Two important country houses, situated in an imposing position, on high ground overlooking the fieldscape, are strong features in the landscape and dominate its character. Settlement in the area can be traced to the fourteenth century, when there was a manor house here, possibly on the site of the present Newton Court (Rees 1932, SE sheet). Newton Court (PRN 02276g, LB 85215), built for the Griffin family in the late eighteenth century is a Neo-Classical house of coursed red sandstone with a slate roof with a three-storey central bay window in its main elevation (Newman 2000). Newton Court with its associated stables and screen wall is now protected as a Grade II* Listed Building, while the associated gate piers, gates and wing walls are separately listed (LB 85201 Grade II). These are also of red sandstone and in the Neo-Classical style, and are probably contemporary with the house.
A further feature of the characteristic settlement of the area is the Newton Hall complex, less than 200 metres further along Newton Court Lane. Although Newton Court is the principal residence of the area, Newton Hall (LB 85216) is also important, probably dating to the early seventeenth century, although significantly altered in the nineteenth century. Unlike the later Newton Court, it is constructed of stone rubble and rendered, with a slate roof. The wrought iron gates and railings are separately protected as Grade II Listed Buildings (LB 85202).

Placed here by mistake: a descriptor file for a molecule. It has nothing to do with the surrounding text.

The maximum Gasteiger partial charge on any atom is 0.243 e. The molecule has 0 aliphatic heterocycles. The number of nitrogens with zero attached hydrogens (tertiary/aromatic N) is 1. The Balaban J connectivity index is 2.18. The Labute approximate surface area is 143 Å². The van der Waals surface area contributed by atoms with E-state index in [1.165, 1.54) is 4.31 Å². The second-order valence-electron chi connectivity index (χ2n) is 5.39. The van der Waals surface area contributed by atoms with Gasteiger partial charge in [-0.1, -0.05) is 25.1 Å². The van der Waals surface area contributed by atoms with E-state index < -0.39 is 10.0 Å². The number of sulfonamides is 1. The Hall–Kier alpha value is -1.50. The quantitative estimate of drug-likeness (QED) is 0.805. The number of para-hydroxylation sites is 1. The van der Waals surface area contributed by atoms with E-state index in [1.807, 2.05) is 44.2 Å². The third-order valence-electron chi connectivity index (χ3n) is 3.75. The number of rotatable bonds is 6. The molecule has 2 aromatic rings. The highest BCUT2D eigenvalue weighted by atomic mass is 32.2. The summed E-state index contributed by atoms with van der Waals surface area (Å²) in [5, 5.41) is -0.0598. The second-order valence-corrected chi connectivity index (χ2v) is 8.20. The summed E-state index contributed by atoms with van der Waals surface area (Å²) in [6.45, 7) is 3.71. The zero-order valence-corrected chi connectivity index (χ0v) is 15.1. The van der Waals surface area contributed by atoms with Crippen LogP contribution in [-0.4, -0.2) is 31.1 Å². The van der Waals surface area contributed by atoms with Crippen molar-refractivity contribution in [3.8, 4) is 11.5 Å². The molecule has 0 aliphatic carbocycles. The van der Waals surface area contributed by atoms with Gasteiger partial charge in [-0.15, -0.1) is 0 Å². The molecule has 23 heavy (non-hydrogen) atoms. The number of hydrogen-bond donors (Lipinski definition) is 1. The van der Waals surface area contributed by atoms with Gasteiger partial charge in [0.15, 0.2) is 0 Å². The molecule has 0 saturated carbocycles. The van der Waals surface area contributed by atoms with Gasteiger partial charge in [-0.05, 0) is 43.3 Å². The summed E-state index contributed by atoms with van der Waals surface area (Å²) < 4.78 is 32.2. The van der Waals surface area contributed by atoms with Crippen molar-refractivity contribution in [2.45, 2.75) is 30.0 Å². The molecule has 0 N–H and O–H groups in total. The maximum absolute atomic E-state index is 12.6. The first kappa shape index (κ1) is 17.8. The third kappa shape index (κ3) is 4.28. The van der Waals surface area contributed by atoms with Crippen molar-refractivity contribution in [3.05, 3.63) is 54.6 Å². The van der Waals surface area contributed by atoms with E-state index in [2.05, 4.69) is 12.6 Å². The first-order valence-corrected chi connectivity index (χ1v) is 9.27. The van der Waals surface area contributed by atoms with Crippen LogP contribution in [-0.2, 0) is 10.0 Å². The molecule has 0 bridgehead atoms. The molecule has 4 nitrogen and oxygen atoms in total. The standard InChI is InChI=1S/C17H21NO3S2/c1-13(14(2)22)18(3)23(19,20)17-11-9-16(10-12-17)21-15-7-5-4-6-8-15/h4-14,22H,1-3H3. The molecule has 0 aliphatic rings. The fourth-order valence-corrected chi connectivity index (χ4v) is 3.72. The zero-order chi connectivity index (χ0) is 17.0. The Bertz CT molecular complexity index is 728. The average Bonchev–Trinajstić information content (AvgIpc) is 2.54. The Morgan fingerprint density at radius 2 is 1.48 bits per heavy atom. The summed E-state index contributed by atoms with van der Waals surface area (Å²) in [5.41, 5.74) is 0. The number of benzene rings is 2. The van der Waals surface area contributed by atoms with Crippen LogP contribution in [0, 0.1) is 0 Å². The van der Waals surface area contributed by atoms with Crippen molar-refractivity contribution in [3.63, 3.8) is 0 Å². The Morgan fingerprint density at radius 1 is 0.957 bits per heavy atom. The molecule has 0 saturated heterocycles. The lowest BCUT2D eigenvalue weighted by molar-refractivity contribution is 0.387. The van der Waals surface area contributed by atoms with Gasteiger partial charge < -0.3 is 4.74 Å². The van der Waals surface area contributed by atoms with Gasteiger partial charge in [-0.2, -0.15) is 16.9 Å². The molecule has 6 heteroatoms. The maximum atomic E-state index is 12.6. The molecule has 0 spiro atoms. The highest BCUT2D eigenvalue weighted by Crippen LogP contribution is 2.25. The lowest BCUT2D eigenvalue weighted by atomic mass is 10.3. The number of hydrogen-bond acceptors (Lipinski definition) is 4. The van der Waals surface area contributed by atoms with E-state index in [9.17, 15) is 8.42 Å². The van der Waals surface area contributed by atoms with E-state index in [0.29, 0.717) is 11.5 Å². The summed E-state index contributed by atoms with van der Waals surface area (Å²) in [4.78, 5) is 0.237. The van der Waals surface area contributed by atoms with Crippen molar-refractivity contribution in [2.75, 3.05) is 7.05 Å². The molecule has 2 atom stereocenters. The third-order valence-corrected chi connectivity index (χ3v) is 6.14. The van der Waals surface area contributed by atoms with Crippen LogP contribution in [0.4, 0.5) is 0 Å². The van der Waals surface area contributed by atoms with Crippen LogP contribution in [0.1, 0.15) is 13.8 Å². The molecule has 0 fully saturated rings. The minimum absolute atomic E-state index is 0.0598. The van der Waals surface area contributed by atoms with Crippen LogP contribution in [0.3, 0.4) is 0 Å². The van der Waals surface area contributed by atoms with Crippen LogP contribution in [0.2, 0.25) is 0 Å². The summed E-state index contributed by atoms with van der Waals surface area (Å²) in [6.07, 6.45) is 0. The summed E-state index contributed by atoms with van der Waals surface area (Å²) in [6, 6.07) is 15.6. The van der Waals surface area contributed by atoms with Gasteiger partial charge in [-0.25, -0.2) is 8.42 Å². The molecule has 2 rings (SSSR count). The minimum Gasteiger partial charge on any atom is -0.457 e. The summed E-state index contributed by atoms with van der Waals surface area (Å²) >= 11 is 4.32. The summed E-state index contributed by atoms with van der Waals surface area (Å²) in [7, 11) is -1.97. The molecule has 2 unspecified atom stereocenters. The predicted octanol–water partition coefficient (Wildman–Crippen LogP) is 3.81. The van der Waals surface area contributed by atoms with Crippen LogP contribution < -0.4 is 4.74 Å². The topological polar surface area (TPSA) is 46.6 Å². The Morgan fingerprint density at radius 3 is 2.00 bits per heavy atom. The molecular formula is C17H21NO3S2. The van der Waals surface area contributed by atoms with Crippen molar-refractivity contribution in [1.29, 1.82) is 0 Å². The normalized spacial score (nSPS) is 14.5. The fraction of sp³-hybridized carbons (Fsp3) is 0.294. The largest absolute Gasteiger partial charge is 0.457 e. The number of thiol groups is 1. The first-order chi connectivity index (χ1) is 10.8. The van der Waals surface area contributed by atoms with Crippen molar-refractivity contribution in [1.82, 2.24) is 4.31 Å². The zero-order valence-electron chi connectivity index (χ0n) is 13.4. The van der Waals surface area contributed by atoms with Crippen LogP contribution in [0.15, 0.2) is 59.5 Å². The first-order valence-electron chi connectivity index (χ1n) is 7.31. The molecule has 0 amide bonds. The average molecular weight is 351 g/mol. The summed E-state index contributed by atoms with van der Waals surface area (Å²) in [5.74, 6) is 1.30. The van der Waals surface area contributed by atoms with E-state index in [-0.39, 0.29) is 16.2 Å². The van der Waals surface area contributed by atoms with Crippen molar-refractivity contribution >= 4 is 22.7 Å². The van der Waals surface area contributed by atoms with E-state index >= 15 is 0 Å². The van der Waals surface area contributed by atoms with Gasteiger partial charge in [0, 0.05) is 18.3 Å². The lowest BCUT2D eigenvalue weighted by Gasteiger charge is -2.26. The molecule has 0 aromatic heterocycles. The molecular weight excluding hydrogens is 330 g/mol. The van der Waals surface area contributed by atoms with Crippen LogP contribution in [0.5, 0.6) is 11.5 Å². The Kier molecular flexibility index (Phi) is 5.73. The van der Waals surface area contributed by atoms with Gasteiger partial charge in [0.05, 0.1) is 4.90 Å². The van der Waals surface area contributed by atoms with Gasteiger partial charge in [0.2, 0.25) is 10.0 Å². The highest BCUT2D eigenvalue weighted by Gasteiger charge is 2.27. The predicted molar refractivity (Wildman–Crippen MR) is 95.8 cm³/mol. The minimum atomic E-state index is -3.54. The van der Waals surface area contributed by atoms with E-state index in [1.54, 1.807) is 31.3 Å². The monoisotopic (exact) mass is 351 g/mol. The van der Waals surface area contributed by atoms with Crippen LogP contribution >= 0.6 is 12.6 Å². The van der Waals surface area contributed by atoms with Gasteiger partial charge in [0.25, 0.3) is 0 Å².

The secondary settlement in the area consists of a loosely dispersed scatter of cottages, lining the roads, which bound the area, all of which are in existence from the tithe map (1843) and are generally rendered with slate roofs.
The industrial activity within the area is represented from the medieval period by Dixton Mill (PRN 05659g, NPRN 40050), which is possibly referred to in the Doomsday Book (MAS 1996). There is further evidence for medieval industrial activity within the area, specifically iron working. Finds have been made within the area of iron smelting (PRN 07983g), while kiln waste (PRN 07984g) demonstrates continuity of industry in the area into the post-medieval period. The concentration of find spots recorded in the Historic Environment Record (PRNs 07983g, 07984g, 03872g, 03901g, 05655g) within the area suggests a high potential for buried archaeology.
The communication links in the area consist of sunken winding lanes bounded by high earth banks and very high, mortared walls.
Additional minor characteristics are possible historical associations suggested by the name of 'Gaol Barn'; this feature is depicted on the mid-nineteenth century tithe map, and named 'Gaol Barn' on the First Edition OS map (1882). Forestry also contributes to the character of the area, with stands of deciduous trees located around Newton Court, and areas of orchard are also evidenced in the historic mapping.